This study employs functional diversity metrics and guilds—suites of species with similar traits—to assess the influence of an invasive tree (Tamarix spp.) on riparian plant communities in the southwestern United States. Nine distinct guilds were identified with a gradient of functional diversity related to both tamarisk cover and environmental conditions. The identified guilds can be correlated to specific site conditions and can be used to anticipate plant community response to restoration efforts and in selecting appropriate species for revegetation.

A look at beetle-occupied tamarisk sites 11-13 years after initial occupancy to determine long-term vegetative community response. Study found that Tamarix cover across sites initially declined an average of ca. 50% in response to the beetle, but then recovered. Changes in the associated plant community were small but supported common management goals, including a 47% average increase in cover of a native shrub (Salix exigua), and no secondary invasions by other non-native plants.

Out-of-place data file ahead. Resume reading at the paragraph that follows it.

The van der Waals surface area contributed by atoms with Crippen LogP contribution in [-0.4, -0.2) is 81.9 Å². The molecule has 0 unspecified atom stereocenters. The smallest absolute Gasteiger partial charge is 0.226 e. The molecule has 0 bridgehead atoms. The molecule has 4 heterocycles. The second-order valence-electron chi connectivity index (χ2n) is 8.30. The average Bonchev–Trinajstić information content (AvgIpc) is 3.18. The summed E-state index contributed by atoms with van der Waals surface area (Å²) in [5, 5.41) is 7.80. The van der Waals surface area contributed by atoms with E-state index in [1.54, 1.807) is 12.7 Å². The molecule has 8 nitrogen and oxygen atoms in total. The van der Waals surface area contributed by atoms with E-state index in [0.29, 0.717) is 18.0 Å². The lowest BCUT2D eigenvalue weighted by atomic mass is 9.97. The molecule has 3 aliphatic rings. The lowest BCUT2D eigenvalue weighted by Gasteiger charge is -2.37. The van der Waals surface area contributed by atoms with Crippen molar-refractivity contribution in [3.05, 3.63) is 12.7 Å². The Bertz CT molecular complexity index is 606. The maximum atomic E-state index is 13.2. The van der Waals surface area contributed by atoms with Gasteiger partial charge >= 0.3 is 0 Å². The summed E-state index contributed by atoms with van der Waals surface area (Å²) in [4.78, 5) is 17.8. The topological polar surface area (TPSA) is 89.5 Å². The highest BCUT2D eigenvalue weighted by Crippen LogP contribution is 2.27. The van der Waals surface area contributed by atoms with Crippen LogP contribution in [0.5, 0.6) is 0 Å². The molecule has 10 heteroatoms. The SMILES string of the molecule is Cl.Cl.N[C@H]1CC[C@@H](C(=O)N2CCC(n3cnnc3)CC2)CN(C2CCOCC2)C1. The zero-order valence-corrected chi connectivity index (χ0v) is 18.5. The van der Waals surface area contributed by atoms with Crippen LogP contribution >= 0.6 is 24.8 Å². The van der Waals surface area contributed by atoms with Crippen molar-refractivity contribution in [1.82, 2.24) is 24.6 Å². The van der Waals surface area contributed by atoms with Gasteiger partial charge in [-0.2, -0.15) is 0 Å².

A common garden study of six distinct Fremont cottonwood populations across an elevation gradient and covering a range of genetic variation to determine responses to different heat conditions. The common gardens had mean annual temperatures of 11, 17, and 23°C and all received regular watering throughout the growing season.

This document is designed to serve as a Scope of Work for contractors or staff completing revegetation (planting and/or seeding) projects, as well as a documentation of work completed on a single page. It is a fillable pdf but can also be downloaded blank to fill out in the field, or adapted to individual project needs.

Gonzalez et al. 2015

This paper reports on the comparison of seed dispersal patterns, germinability, longevity, and establishment between 3 dominant European riparian tree species.

      Evaluating Sod Mats as an Alternative to Plugs in Wetland Revegetation   Susan Sherrod1*   1Biohabitats, Denver, CO, USA; ssherrod@biohabitats.com   The City of Fort Collins (CO) Natural Areas Department used custom-grown wetland sod mats largely in place of herbaceous plugs to revegetate a newly constructed wet
      Local Southwest Utah Partnership Engages Youth to Mitigate Flood Damage, Control Invasive Species, and Restore Native Habitat   Wesley Pickett1*, Ian Torrence2, Aaron Wilson3   1American Conservation Experience, Hurricane, UT, USA; wpickett@usaconservation.org 2American Conservation Experience, Flagsta

2018 Dolores River Restoration Partnership Annual Report